Mercedes-Benz GLE 350 4MATIC. The Fourth Generation SUV is Bigger, Smarter, and More Elegant
words and photos by TOM STRONGMAN
I think most people have yelled at their car at one time or another, but the 2020 Mercedes- Benz GLE takes voice recognition to a new level with control that is simple and intuitive. When you say “Hey, Mercedes,” it responds like Siri or Alexa. “Hey, Mercedes, I’m cold. Turn up the temperature.” And it does. Asking for navigation instructions is as easy as talking to a friend: “Hey, Mercedes, take me to 1212 Main Street.” It even learns your habits and phrases. You can also write with your finger on the console touchpad.
The infotainment system, called the Mercedes- Benz User Experience, or MBUX, uses voice control and natural language, but it also has gesture recognition that responds to hand and arm movements. The instrument panel has two 12.3-inch screens, one for digital instruments and a center touchscreen multimedia display. Mercedes-Benz has not used touchscreens up to now because of safety but also because screens were not to its liking. The screens reside under a wide swath of glass that looks elegant. The screens are integrated into the cabin attractively, rather than looking like a tablet stuck on the dash. The driver can select several instrument displays including one that places a large map behind the steering wheel. When you’re using the navigation system the center screen shows a forward-facing camera view when you come to an intersection. The view shows street labels and turn arrows. That is tremendously handy, with one caveat – you have to look down to see it.
The GLE is the fourth generation SUV that began life as the ML 320 in 1998. The company has sold 2 million ML-class SUVs globally in the last 20 years. The new model is bigger, more aerodynamic, and is loaded with technology. There are three models: the GLE 350, the all-wheel-drive GLE 350 4Matic, and the GLE 450 4Matic. Prices start at $53,700. The GLE 350 4Matic begins at $56,200, and the GLE 450 4Matic starts at $61,150. I drove a GLE 350 with a sticker price of $65,270.
Standard features include navigation, LED headlamps, and tail lamps, smartphone integration with Apple CarPlay and Android Auto, blind spot assist, active brake assist, attention assist and active parking assist. Active brake assist recognizes pedestrians as well as being able to apply the brakes in the event the vehicle turns across oncoming traffic. Pre-Safe Sound emits a short interference signal if a collision is imminent, triggering a protective reflex in the human ear to reduce hearing loss in the event of an accident.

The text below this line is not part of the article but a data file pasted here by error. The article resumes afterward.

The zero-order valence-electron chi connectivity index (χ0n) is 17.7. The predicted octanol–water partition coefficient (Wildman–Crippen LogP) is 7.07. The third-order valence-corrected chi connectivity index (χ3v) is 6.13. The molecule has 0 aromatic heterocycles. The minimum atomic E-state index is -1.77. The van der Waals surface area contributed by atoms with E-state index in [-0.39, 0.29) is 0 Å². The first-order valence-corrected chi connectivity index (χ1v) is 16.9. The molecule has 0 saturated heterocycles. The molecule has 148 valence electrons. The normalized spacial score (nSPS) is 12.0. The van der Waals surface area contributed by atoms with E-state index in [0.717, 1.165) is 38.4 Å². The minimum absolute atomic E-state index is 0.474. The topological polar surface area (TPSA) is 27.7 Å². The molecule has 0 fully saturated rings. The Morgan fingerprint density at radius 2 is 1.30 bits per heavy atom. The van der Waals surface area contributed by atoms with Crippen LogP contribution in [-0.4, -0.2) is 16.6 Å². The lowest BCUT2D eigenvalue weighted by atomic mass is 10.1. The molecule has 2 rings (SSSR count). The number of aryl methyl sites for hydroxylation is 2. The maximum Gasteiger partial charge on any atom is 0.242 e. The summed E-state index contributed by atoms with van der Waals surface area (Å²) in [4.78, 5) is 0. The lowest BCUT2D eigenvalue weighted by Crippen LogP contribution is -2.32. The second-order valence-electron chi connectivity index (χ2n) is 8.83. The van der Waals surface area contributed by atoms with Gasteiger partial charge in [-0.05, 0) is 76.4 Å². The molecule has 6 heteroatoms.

Other optional driver assistance functions include active stop-and-go-assist for traffic jams up to 37 mph, evasive steering assist, active lane keeping assist, active speed limit assist that adjusts the vehicle speed when speed limits change, and active emergency stop assist that will brake the vehicle to a standstill if it detects the driver is not longer actively driving the vehicle. Once the vehicle is stationary, it will unlock the doors to allow first-aid responders access.
The GLE 350 is powered by a 2.0-liter, 255-horsepower turbocharged four-cylinder while the GLE 450 has a 3.0-liter, 362-horsepower turbocharged inline six cylinder. The 450 has a 48-volt mild-hybrid assist system that aids fuel economy. Both engines drive through a nine-speed automatic transmission.
The 2.0-liter engine delivers surprising performance for a vehicle of this size. It has excellent low-speed throttle response and it cruises comfortably. It accelerates to 60 miles per hour in 7.1 seconds, according to Mercedes, whereas the GLE 450 hits that mark in 5.5 seconds. The GLE 450 appeals to techno-geeks not only because of its mild-hybrid system but also because of the optional E-Active body control made possible by the 48-volt system. E-Active controls the ride height and spring and damping forces of each individual wheel. The system can scan the road ahead, lean into curves, and even rock the car out of a sand trap.
The GLE’s interior is larger than that of the previous model and that results in generous legroom for the back seat. A thirdrow seat is optional but it diminishes cargo space when in use. The test car’s light gray interior had metal weave accent panels that were bright without being gaudy. The front seats offer a wide range of adjustability so that they can be tailored to fit people of all sizes. Grab handles on the center console provide extra support for rough roads or off-road terrain. There are five USB ports throughout the vehicle, and the center console has a wireless charging pad for cell phones. The audio quality of the Burmeister stereo system was first rate.
There are several apps that can be added to MBUX infotainment system to work in conjunction with the driver’s smart phone. One shows nearby restaurants with rankings and directions. This would be invaluable for travellers when they arrive in new cities.
The all-new GLE is an excellent example of why SUVs have become so popular. It blends state-of-the-art technology with the comfort of a luxury sedan and the ability to carry people and things over roads or trails with safety regardless of conditions.